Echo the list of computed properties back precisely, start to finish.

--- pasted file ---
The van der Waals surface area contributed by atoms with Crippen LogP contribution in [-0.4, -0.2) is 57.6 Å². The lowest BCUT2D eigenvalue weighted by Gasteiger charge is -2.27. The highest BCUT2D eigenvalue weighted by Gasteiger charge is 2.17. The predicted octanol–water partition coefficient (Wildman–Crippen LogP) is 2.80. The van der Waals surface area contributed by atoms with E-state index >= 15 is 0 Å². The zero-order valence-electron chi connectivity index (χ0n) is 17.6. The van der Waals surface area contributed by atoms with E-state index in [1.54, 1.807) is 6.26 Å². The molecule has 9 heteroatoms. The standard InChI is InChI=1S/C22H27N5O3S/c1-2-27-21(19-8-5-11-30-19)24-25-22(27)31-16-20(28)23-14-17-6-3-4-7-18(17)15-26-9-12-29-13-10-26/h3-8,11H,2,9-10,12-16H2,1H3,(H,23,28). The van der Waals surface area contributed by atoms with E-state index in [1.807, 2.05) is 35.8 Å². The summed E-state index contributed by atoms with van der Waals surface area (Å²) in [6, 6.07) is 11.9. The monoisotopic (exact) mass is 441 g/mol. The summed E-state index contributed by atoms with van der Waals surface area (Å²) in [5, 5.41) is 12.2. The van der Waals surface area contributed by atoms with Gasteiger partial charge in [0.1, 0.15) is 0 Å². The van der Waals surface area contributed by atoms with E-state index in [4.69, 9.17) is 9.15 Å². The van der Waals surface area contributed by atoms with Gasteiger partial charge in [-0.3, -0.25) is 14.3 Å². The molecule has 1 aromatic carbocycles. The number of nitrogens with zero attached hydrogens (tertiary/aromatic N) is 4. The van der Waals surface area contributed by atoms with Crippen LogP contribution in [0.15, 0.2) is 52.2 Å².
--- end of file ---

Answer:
The van der Waals surface area contributed by atoms with Crippen LogP contribution in [-0.4, -0.2) is 57.6 Å². The lowest BCUT2D eigenvalue weighted by Gasteiger charge is -2.27. The highest BCUT2D eigenvalue weighted by Gasteiger charge is 2.17. The predicted octanol–water partition coefficient (Wildman–Crippen LogP) is 2.80. The van der Waals surface area contributed by atoms with E-state index >= 15 is 0 Å². The zero-order valence-electron chi connectivity index (χ0n) is 17.6. The van der Waals surface area contributed by atoms with E-state index in [1.54, 1.807) is 6.26 Å². The molecule has 9 heteroatoms. The standard InChI is InChI=1S/C22H27N5O3S/c1-2-27-21(19-8-5-11-30-19)24-25-22(27)31-16-20(28)23-14-17-6-3-4-7-18(17)15-26-9-12-29-13-10-26/h3-8,11H,2,9-10,12-16H2,1H3,(H,23,28). The van der Waals surface area contributed by atoms with E-state index in [1.807, 2.05) is 35.8 Å². The summed E-state index contributed by atoms with van der Waals surface area (Å²) in [6, 6.07) is 11.9. The monoisotopic (exact) mass is 441 g/mol. The summed E-state index contributed by atoms with van der Waals surface area (Å²) in [5, 5.41) is 12.2. The van der Waals surface area contributed by atoms with Gasteiger partial charge in [0.1, 0.15) is 0 Å². The van der Waals surface area contributed by atoms with E-state index in [4.69, 9.17) is 9.15 Å². The van der Waals surface area contributed by atoms with Gasteiger partial charge in [-0.3, -0.25) is 14.3 Å². The molecule has 1 aromatic carbocycles. The number of nitrogens with zero attached hydrogens (tertiary/aromatic N) is 4. The van der Waals surface area contributed by atoms with Crippen LogP contribution in [0.15, 0.2) is 52.2 Å².